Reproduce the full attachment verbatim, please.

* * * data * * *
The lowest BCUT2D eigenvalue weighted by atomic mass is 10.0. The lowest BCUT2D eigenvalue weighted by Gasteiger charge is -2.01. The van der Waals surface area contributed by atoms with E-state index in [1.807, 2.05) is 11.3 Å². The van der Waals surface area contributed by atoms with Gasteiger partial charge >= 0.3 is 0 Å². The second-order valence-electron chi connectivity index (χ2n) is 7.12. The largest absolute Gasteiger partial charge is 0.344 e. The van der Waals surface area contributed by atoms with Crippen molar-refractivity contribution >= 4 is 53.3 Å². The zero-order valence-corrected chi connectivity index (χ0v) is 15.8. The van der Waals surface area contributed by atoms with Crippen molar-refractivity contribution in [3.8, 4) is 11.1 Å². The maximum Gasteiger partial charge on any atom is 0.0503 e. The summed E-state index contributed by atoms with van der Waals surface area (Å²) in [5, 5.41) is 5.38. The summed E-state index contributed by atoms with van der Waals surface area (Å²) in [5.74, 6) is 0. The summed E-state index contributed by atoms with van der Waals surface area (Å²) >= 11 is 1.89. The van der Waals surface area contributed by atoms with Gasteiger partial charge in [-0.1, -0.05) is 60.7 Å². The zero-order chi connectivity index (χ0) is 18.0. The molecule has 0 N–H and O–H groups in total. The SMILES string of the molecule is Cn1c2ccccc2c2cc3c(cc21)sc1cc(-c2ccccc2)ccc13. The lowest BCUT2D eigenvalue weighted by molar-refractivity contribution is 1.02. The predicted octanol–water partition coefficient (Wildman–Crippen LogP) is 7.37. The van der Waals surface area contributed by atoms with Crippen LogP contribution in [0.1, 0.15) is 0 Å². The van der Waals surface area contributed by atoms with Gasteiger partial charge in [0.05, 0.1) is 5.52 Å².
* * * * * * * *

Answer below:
The lowest BCUT2D eigenvalue weighted by atomic mass is 10.0. The lowest BCUT2D eigenvalue weighted by Gasteiger charge is -2.01. The van der Waals surface area contributed by atoms with E-state index in [1.807, 2.05) is 11.3 Å². The van der Waals surface area contributed by atoms with Gasteiger partial charge >= 0.3 is 0 Å². The second-order valence-electron chi connectivity index (χ2n) is 7.12. The largest absolute Gasteiger partial charge is 0.344 e. The van der Waals surface area contributed by atoms with Crippen molar-refractivity contribution >= 4 is 53.3 Å². The zero-order valence-corrected chi connectivity index (χ0v) is 15.8. The van der Waals surface area contributed by atoms with Crippen molar-refractivity contribution in [3.8, 4) is 11.1 Å². The maximum Gasteiger partial charge on any atom is 0.0503 e. The summed E-state index contributed by atoms with van der Waals surface area (Å²) in [5, 5.41) is 5.38. The summed E-state index contributed by atoms with van der Waals surface area (Å²) in [5.74, 6) is 0. The summed E-state index contributed by atoms with van der Waals surface area (Å²) >= 11 is 1.89. The van der Waals surface area contributed by atoms with Gasteiger partial charge in [-0.1, -0.05) is 60.7 Å². The zero-order chi connectivity index (χ0) is 18.0. The molecule has 0 N–H and O–H groups in total. The SMILES string of the molecule is Cn1c2ccccc2c2cc3c(cc21)sc1cc(-c2ccccc2)ccc13. The lowest BCUT2D eigenvalue weighted by molar-refractivity contribution is 1.02. The predicted octanol–water partition coefficient (Wildman–Crippen LogP) is 7.37. The van der Waals surface area contributed by atoms with Crippen LogP contribution in [0.1, 0.15) is 0 Å². The van der Waals surface area contributed by atoms with Gasteiger partial charge in [0.05, 0.1) is 5.52 Å².